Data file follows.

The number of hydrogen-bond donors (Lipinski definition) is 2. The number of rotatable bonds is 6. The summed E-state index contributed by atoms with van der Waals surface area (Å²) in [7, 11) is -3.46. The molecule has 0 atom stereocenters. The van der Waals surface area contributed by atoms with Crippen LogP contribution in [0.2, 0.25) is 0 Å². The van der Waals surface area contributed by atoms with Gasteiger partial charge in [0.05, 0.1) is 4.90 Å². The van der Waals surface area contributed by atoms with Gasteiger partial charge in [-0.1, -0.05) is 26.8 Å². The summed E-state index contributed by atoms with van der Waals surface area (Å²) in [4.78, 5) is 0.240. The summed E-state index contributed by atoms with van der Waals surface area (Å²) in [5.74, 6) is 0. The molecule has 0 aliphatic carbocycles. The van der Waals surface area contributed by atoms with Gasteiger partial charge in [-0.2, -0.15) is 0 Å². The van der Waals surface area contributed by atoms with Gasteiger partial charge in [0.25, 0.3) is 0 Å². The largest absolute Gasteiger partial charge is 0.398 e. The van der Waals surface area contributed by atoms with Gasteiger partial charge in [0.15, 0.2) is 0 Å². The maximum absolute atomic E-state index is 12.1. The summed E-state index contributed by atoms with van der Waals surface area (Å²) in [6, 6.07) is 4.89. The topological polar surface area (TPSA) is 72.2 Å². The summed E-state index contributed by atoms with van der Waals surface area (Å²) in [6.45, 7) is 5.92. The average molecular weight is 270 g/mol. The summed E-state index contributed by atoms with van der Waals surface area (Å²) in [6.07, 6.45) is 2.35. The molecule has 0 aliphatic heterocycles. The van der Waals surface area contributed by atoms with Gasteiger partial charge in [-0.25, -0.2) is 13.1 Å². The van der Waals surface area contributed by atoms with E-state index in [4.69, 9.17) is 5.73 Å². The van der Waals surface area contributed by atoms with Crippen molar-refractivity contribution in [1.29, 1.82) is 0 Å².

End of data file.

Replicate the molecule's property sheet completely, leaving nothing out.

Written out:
The number of hydrogen-bond donors (Lipinski definition) is 2. The number of rotatable bonds is 6. The summed E-state index contributed by atoms with van der Waals surface area (Å²) in [7, 11) is -3.46. The molecule has 0 atom stereocenters. The van der Waals surface area contributed by atoms with Crippen LogP contribution in [0.2, 0.25) is 0 Å². The van der Waals surface area contributed by atoms with Gasteiger partial charge in [0.05, 0.1) is 4.90 Å². The van der Waals surface area contributed by atoms with Gasteiger partial charge in [-0.1, -0.05) is 26.8 Å². The summed E-state index contributed by atoms with van der Waals surface area (Å²) in [4.78, 5) is 0.240. The summed E-state index contributed by atoms with van der Waals surface area (Å²) in [5.74, 6) is 0. The molecule has 0 aliphatic carbocycles. The van der Waals surface area contributed by atoms with Gasteiger partial charge in [-0.2, -0.15) is 0 Å². The van der Waals surface area contributed by atoms with Gasteiger partial charge in [0.25, 0.3) is 0 Å². The largest absolute Gasteiger partial charge is 0.398 e. The van der Waals surface area contributed by atoms with Gasteiger partial charge in [0.15, 0.2) is 0 Å². The maximum absolute atomic E-state index is 12.1. The summed E-state index contributed by atoms with van der Waals surface area (Å²) in [6, 6.07) is 4.89. The topological polar surface area (TPSA) is 72.2 Å². The summed E-state index contributed by atoms with van der Waals surface area (Å²) in [6.45, 7) is 5.92. The average molecular weight is 270 g/mol. The summed E-state index contributed by atoms with van der Waals surface area (Å²) in [6.07, 6.45) is 2.35. The molecule has 0 aliphatic heterocycles. The van der Waals surface area contributed by atoms with Gasteiger partial charge in [-0.25, -0.2) is 13.1 Å². The van der Waals surface area contributed by atoms with E-state index in [4.69, 9.17) is 5.73 Å². The van der Waals surface area contributed by atoms with Crippen molar-refractivity contribution in [1.29, 1.82) is 0 Å².